South Africa’s challenges of transformation continue to be immense. The country has among the world’s highest levels of both inequality, and long-term unemployment. Beneath these, as an extraordinary recent piece by Jay Naidoo powerfully reminds us, is a perhaps even more daunting challenge – the inner work of becoming free of unconscious habits of mind conditioned by centuries of privilege and entitlement on the one hand, and disempowerment on the other. Our failures to address effectively the inner challenges are wreaking havoc with civic discourses, not only in South Africa, but in many other places as well. The result is that the economic challenges continue to fester, with rising risks of a downward spiral.
Along the road to South Africa’s liberation, Jay Naidoo (Jay, as he is known by all who have worked with him) has been the General Secretary of the Congress of South African Trade Unions, a leader of the internal democratic resistance to apartheid (the United Democratic Front), the lead architect of the African National Congress’s Reconstruction and Development Plan, and a Minister in Nelson Mandela’s first Cabinet. In recent years, he has been a consistent voice for ethical, participatory inclusive activism – turning his back on a dysfunctional politics, and devoting his energies to developmental activism from within civil society.
Here is how he describes his personal inner challenge:
“I grew up in racist South Africa. I was angry. I was humiliated. I felt inferior. I was almost broken. I was defined as a non-white, an inferior person, in the lexicon of apartheid. The tragedy is that I indeed felt inferior to white people, just as many people of colour still feel, even today. I wanted either to fight those who were doing this to us, or to give up and drift on to the inevitable path of social delinquency that many hopeless souls seek so often…..And yet, a bigger part of me wanted to do neither of those things; instead I dreamt of changing the matrix, altering the system.”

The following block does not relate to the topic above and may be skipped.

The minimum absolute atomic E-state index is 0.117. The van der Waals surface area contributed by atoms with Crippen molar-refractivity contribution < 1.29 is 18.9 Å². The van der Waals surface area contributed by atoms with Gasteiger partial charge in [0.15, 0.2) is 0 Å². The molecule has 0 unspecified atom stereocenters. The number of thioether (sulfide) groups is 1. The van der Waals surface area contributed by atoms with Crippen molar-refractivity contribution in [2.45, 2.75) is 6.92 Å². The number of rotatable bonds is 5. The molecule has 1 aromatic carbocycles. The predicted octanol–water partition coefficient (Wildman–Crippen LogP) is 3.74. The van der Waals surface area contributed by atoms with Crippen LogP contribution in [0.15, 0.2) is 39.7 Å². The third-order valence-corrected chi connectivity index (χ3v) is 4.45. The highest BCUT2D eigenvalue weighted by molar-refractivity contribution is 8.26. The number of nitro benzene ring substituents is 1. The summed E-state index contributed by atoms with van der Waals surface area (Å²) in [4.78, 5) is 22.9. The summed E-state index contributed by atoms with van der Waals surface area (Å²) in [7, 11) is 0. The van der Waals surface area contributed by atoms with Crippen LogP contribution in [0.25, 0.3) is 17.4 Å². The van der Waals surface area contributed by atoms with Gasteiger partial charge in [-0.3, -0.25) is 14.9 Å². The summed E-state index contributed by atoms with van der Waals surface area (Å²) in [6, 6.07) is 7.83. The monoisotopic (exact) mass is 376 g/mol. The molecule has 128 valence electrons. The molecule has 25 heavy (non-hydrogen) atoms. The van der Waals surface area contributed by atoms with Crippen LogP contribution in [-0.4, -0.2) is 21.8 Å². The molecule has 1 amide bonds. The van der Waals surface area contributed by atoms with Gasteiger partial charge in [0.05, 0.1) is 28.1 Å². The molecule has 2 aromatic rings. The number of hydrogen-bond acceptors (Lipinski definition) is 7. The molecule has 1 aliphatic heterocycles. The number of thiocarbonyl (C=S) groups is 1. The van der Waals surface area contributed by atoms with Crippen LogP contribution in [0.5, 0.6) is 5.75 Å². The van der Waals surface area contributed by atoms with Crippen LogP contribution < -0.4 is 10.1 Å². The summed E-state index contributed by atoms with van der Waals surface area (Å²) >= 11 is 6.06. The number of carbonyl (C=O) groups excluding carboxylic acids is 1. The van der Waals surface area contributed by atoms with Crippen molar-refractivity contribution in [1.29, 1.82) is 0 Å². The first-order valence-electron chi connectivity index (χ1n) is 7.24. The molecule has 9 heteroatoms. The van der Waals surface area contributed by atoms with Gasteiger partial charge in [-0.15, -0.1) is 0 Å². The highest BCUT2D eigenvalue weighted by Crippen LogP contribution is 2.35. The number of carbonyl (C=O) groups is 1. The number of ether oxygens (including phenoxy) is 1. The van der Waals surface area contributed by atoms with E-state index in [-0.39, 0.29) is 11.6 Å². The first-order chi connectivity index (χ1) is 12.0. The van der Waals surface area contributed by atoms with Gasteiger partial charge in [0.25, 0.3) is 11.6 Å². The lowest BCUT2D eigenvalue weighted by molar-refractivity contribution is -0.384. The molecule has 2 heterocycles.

As Steve Biko, putting it in the political language of the black consciousness movement, reminded us, the psychology of the oppressed and of the oppressor are two sides of the same coin:
“In time we shall be in a position to bestow on South Africa the greatest possible gift – a more human face….. As a prelude, whites must be made to realize that they are only human, not superior. The same with blacks. They must also be made to realize that they are also human, not inferior…..”
What does learning to be ‘only human, not superior’ entail? Jay tells this story:
“A few months ago I had to queue for my passport in Johannesburg. I love joining queues. You feel the pulse of the nation. With a great bunch of mainly young people (albeit all of colour), we were having an animated discussion on the state of the nation. One was a dancer who had trained in New York, another was a psychologist at Chris Hani Hospital and the other a personal banker at a major bank….A white woman just behind me, already an earful of complaints piercing our rich discussion, deliberately raises her voice, “This country is going to the dogs. I have flown from London to come and pick up my passport. You are hopelessly inefficient.”
At which point, not knowing better, but happy at the level of service, I said, “Well, madam, if you don’t like our country and believe all has gone to the dogs, why do you want a South African passport?”
If eyes could shoot daggers I would have been dead on the spot. Ignoring her, I went into the offices, continued my conversation with the earnest young people, and picked up my passport. As I was leaving I was surrounded by a group of white women she had mobilised, who, spewing vitriolic racial abuse, shouted:
“Go back to Bangladesh. Go and die there you f***king ***.”
These were middle-class whites. These were angry, affluent women in fancy cars. In South Africa, just scratch skin deep and the vile explodes.”
As a progressive ‘white’ person, I recoil at the way in which Jay was confronted. But I have come to understand that there’s no escaping the reality that my sense of efficacy in the world is, in part, a consequence of being born into privilege, and the conditioned presumptions as to how the world works and my ‘rightful’ place in it that accompanied this privilege.
“How” Jay asks, “do we build a new process of dialogue that will open the way to a road map on the contentious issues facing us as a country? How do we build trust? How can we listen to each other?”
Absent awareness, as the graphic at the top of this piece reminds us, our usual default response is anger. The inner work needed to bring self-awareness to our inherited presumptions – to move from anger and recrimination to listening and mutuality — is daunting. But the world is offering us (in Europe, in the United States, in the Middle East, as well as in South Africa….) a preview of what the alternative looks like. Read Jay’s piece! We have work to do…..